Pumping 153 Yards of Concrete

It was a perfect day to pump (not pour) 153 cubic yards of concrete.

There was a frost last night so it was a crisp morning as everyone arrived and started preparing at 8:00 am. Given the site, we needed to pump, not pour, the concrete. Our boom pump truck, a small Putzmeister and No. 1 in CF&T’s fleet, on site and positioned within minutes. Bill Brown’s 13-person crew was busy getting ready for the day.

Preparing to Pump Concrete

The boom pump truck was situated in the driveway with its outriggers and feet extended to level and support the truck so it could reach everywhere we needed to place the concrete. With the boom pump truck in position and, given the house is almost a perfect square (56 ft wide by 54 ft deep), this was a relatively easy exercise.

Putzmeister boom pump truck, with outriggers extended.

Putzmeister boom pump truck, with outriggers extended.

 

Extending the boom to test the reach to where we need to pump concrete.

Extending the boom to test the reach to where we need to pump concrete.

 

And the boom reaches the north-east corner.  Note the operator with the remote control for the boom pump.

And the boom reaches the north-east corner. Note the operator with the remote control for the boom pump truck.

Pumping Concrete

With the boom pump truck in position, the first of 17 truckloads of concrete backed into place from Winchester Boulevard to fill the boom pump truck’s hopper. We had a dedicated flagman in place to control the traffic on Winchester, and to allow our neighbors on Via Sereno to turn onto Winchester.

Traffic control in place on Winchester Boulevard.

Traffic control in place on Winchester Boulevard.

Traffic control on Winchester Boulevard as Granrock truck backs into position.

Traffic control on Winchester Boulevard as Granrock truck backs into position.

We started pumping concrete in the north-west corner of the house. Bill Brown’s team worked in 10 ft strips going west to east.

Starting in the north-west corner.

Starting in the north-west corner.

The new concrete is looking good ...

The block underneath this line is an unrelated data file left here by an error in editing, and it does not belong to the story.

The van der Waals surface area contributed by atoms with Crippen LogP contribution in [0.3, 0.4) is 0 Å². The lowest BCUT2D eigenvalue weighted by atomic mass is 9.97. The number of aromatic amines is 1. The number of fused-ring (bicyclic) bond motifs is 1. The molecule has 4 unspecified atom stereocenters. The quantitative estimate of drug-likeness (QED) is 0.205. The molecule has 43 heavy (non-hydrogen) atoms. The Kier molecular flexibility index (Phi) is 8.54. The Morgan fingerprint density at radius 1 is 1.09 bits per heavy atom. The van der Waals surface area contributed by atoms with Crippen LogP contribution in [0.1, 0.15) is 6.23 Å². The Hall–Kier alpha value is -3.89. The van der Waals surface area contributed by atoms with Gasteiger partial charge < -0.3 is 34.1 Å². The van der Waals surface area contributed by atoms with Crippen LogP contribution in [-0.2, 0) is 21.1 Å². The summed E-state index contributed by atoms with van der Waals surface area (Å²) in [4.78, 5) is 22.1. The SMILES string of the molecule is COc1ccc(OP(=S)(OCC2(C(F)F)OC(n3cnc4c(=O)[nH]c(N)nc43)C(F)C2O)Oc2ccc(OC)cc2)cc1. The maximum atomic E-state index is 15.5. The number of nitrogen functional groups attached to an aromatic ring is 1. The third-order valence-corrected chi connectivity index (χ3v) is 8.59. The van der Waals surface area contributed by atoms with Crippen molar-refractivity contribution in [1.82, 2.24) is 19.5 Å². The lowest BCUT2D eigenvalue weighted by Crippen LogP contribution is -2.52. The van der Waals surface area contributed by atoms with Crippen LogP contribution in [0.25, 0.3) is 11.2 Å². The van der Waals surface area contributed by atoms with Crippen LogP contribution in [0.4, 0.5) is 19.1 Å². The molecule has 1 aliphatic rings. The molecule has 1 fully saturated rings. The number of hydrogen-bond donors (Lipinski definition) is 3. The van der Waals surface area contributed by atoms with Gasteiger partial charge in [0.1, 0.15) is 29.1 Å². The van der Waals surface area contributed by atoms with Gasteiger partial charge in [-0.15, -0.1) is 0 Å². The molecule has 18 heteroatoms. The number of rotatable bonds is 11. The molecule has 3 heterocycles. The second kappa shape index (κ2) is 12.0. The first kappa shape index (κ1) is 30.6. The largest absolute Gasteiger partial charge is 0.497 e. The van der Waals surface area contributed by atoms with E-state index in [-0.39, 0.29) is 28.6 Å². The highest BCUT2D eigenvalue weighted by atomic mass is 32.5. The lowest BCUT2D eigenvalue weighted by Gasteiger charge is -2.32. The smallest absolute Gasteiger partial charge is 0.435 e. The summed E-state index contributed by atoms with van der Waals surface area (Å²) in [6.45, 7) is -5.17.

The new concrete is looking good ...

The last corner - almost finished pumping.

The last corner - almost finished pumping.

After the concrete was pumped, it was time for lunch. Our architect, John Rider, and his wife, Jennifer, stopped by to see our progress and brought some ice cold soft drinks for Bill Brown’s team.  

After a full morning it was time to enjoy lunch.

After a full morning it was time to enjoy lunch.

John, a bit overdressed for the construction site, was extremely interested in the remote control for the boom pump truck.

John Rider with remote control for boom pump truck.

John Rider with remote control for boom pump truck.

John walked the entire property, smiling as he saw the construction details he worked on being followed diligently by Bill Brown’s team.  John savored the moment as he saw his work on ArchiCAD becoming ‘hard coded’ in concrete.

Key Metrics

  • 17 truckloads with 9 cubic yards of concrete per truck
  • 153 cubic yards of concrete
  • 70% slag
  • 5,000 PSI
  • 6 cylinder samples
  • Started pumping concrete at 8:35 am
  • Finished pumping at 12:15 pm

Graniterock Supplies Our Concrete

Earl Boyd of Graniterock, our concrete supplier, came to the site and discussed the mix that they were delivering today.  Earl, a LEED AP, explained that Graniterock will provide the reports required to verify LEED compliance.  Specifically, Earl promised to provide data regarding the source of, and recycled nature of, the components used in the concrete mix that Bill Brown had ordered for our project.  Graniterock had just completed this analysis and can now report on it to their customers.

Since we used a significant amount of concrete, Graniterock also sent an onsite quality assurance technician to verify the characteristics of the concrete. He took six cylinder samples of the concrete from different trucks and also measured the ‘slump’ of the concrete.

Tony from Graniterock performing a Slump Test (ASTM C-143).

Tony from Graniterock performing a Slump Test (ASTM C-143).

Measuring the slump.

Measuring the slump. Note the cylinder samples in the background.

Visitors Arrive

Our good friend, Lena Walters, brought her son, Andreas, over to see the pour (pump). Andreas had registered for our blog updates and has been following our progress for several months. He is in college and has an interest in architecture so, taking a short break in his studies today, he came by the job site to see the activities in person.

Andreas Walters reviewing progress in person.

Andreas Walters reviewing progress in person.

Since he was in the area, Bill Brown dropped by to see how the pour was going. He was pleased with his team and delighted with the weather. We discussed the upcoming special inspections required when the foundation walls will be shotcreted.

Later in the day, Pete Janovich came to the site. This gave Bryan a chance to review how the two steel beams supporting the existing structure will be removed from the site. Pete explained his plans for doing so and how easy and fast it will be.

Pete Janovich, from Bill Brown Construction, reviewing progress and explaining how the steel beams will be removed.

Pete Janovich, from Bill Brown Construction, reviewing progress and explaining how the steel beams will be removed.

Finishing the Structural Slab

After lunch, the crew spent the afternoon finishing the structural slab.  Although there will be another 3 inches of concrete over most of the structural slab, the stairwell and the mechanical rooms are now ‘finished concrete.’

Finishing the structural slab.

Finishing the structural slab.

 

The structural slab is looking great!

The structural slab is looking great!

It was a successful day.

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